Previous studies on Tai Dam have focused on both the anthropological and linguistic fields. In anthropological oriented research, most studies have been concerned with Tai Dam’s way of life, social structure, and rituals; there have been studies under the scope of sociology (Aroonkit, 1986, 1987; Wadkeaw, 1978; Muanjancheoy, 1999) and cultural studies (Pittphat 1978, 2002; Janthasoon, 1995; Kongyimlamai, 2003; Panalai, 2008). In linguistic oriented research, many studies have focused on various aspects of the linguistic system but also on the language in its socio-cultural environment: phonological systems (Anantrawan, 1978; Decha, 1987; Maneewong, 1987), phonological variation (Wattanaprasert & Liamprawat, 1988; Thavorn 2013; Yooyen, 2013), morphological systems (Yensamut, 1981; Buranasing, 1988), grammatical systems (Panich 1994; Jiranuntanaporn et. al., 2003), sociolinguistic research (Dechapratumwan, 2015), and folklore (Subsook et al. 1980; Klinubon, 2009). Discourse studies on Tai Dam include work on phonological strategies in Tai Dam poetic discourse by Hartmann (1994), and work on participant reference in narrative discourse by Edwards (2011). Recent Tai Dam discourse studies in Thailand have concentrated on narrative discourse, folktales and Generic Structure Potential, and thematic progression of folktales (Patpong 2010, 2011a, 2011b, 2013), but rather less attention has been paid to procedural discourse. There has been only one study of Tai Dam ritual procedural discourse, viz. Osiri (2013). However, it was focused on procedural discourse of various rituals retold step by step by ritual shamans. After reviewing a number of existing studies on the Tai Dam, it appears there remains a need for a study on Tai Dam ritual procedural discourse focusing on ritual manuscripts.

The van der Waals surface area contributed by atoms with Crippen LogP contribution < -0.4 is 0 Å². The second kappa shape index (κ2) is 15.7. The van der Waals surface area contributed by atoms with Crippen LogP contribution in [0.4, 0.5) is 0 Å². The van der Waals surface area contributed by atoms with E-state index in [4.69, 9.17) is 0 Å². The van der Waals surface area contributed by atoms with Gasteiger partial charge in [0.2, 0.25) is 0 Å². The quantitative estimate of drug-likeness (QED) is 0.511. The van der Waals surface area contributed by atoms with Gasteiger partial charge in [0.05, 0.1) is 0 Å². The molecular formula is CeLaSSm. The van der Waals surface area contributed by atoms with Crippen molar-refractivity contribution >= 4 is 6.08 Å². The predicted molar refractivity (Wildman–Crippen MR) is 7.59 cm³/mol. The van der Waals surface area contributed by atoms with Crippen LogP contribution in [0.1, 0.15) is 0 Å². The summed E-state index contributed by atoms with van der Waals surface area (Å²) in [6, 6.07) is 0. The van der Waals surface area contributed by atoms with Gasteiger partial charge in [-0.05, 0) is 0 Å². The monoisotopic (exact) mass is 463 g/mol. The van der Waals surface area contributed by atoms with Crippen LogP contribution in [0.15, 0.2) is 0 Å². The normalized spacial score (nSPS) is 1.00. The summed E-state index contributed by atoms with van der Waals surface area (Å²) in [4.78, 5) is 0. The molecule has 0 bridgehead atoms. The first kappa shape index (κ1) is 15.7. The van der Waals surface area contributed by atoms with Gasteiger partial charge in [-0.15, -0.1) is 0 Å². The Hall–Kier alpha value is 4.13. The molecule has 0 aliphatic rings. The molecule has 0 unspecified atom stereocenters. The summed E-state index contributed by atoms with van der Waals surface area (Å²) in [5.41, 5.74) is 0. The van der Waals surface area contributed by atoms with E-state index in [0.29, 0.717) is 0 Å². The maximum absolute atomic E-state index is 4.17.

SFL as a resource in describing language in Thailand